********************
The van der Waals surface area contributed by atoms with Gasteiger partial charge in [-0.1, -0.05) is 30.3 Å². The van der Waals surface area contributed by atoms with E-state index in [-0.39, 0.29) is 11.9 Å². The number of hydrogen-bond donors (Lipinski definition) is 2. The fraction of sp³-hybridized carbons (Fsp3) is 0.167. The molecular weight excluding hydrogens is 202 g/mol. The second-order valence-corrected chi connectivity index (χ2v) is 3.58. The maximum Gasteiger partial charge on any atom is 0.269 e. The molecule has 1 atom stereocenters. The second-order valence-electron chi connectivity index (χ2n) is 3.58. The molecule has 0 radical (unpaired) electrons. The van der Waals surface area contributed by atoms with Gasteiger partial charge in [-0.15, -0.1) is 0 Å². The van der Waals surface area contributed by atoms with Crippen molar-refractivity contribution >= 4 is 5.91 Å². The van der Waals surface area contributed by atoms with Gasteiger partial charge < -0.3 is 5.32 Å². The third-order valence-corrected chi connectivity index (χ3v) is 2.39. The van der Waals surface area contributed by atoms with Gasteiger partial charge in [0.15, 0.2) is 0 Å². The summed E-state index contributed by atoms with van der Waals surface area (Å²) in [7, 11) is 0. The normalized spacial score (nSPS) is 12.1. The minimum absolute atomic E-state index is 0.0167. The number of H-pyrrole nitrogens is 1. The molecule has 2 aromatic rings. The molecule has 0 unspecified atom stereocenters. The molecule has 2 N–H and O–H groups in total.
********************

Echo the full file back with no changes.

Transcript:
The van der Waals surface area contributed by atoms with Gasteiger partial charge in [-0.1, -0.05) is 30.3 Å². The van der Waals surface area contributed by atoms with E-state index in [-0.39, 0.29) is 11.9 Å². The number of hydrogen-bond donors (Lipinski definition) is 2. The fraction of sp³-hybridized carbons (Fsp3) is 0.167. The molecular weight excluding hydrogens is 202 g/mol. The second-order valence-corrected chi connectivity index (χ2v) is 3.58. The maximum Gasteiger partial charge on any atom is 0.269 e. The molecule has 1 atom stereocenters. The second-order valence-electron chi connectivity index (χ2n) is 3.58. The molecule has 0 radical (unpaired) electrons. The van der Waals surface area contributed by atoms with Gasteiger partial charge in [-0.15, -0.1) is 0 Å². The van der Waals surface area contributed by atoms with Crippen molar-refractivity contribution >= 4 is 5.91 Å². The van der Waals surface area contributed by atoms with Gasteiger partial charge < -0.3 is 5.32 Å². The third-order valence-corrected chi connectivity index (χ3v) is 2.39. The van der Waals surface area contributed by atoms with Gasteiger partial charge in [0.15, 0.2) is 0 Å². The summed E-state index contributed by atoms with van der Waals surface area (Å²) in [7, 11) is 0. The normalized spacial score (nSPS) is 12.1. The minimum absolute atomic E-state index is 0.0167. The number of H-pyrrole nitrogens is 1. The molecule has 2 aromatic rings. The molecule has 0 unspecified atom stereocenters. The molecule has 2 N–H and O–H groups in total.